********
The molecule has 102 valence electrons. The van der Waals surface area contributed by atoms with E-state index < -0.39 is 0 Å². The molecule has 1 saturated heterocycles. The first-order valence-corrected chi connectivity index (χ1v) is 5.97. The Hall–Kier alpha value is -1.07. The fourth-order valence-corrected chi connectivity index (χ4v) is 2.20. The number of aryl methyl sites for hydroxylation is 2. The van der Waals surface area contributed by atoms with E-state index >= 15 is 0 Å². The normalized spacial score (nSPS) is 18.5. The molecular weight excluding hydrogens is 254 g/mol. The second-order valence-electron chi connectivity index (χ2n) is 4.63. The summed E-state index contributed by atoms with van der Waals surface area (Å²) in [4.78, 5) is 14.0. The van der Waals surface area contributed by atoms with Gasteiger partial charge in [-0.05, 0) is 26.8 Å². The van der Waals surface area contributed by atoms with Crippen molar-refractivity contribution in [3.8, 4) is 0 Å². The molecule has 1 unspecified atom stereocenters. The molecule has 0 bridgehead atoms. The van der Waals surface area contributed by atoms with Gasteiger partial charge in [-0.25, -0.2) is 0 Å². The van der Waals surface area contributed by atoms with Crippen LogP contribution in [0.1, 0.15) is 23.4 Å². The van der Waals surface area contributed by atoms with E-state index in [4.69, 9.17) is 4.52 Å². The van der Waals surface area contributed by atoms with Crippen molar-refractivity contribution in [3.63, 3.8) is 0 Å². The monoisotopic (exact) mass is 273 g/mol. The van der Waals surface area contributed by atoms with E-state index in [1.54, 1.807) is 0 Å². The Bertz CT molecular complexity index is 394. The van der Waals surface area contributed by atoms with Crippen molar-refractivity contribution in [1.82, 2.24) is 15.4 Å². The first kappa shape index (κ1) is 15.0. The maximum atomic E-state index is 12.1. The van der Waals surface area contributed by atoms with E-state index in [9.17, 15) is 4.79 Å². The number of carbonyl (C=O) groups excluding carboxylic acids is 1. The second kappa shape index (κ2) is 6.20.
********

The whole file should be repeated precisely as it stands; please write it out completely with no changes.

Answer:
The molecule has 102 valence electrons. The van der Waals surface area contributed by atoms with E-state index < -0.39 is 0 Å². The molecule has 1 saturated heterocycles. The first-order valence-corrected chi connectivity index (χ1v) is 5.97. The Hall–Kier alpha value is -1.07. The fourth-order valence-corrected chi connectivity index (χ4v) is 2.20. The number of aryl methyl sites for hydroxylation is 2. The van der Waals surface area contributed by atoms with E-state index >= 15 is 0 Å². The normalized spacial score (nSPS) is 18.5. The molecular weight excluding hydrogens is 254 g/mol. The second-order valence-electron chi connectivity index (χ2n) is 4.63. The summed E-state index contributed by atoms with van der Waals surface area (Å²) in [4.78, 5) is 14.0. The van der Waals surface area contributed by atoms with Gasteiger partial charge in [-0.05, 0) is 26.8 Å². The van der Waals surface area contributed by atoms with Crippen molar-refractivity contribution in [3.8, 4) is 0 Å². The molecule has 1 unspecified atom stereocenters. The molecule has 0 bridgehead atoms. The van der Waals surface area contributed by atoms with Gasteiger partial charge in [-0.25, -0.2) is 0 Å². The van der Waals surface area contributed by atoms with Crippen LogP contribution in [0.1, 0.15) is 23.4 Å². The van der Waals surface area contributed by atoms with E-state index in [4.69, 9.17) is 4.52 Å². The van der Waals surface area contributed by atoms with Crippen molar-refractivity contribution in [3.63, 3.8) is 0 Å². The monoisotopic (exact) mass is 273 g/mol. The van der Waals surface area contributed by atoms with E-state index in [1.54, 1.807) is 0 Å². The Bertz CT molecular complexity index is 394. The van der Waals surface area contributed by atoms with Crippen molar-refractivity contribution in [1.82, 2.24) is 15.4 Å². The first kappa shape index (κ1) is 15.0. The maximum atomic E-state index is 12.1. The van der Waals surface area contributed by atoms with E-state index in [9.17, 15) is 4.79 Å². The number of carbonyl (C=O) groups excluding carboxylic acids is 1. The second kappa shape index (κ2) is 6.20.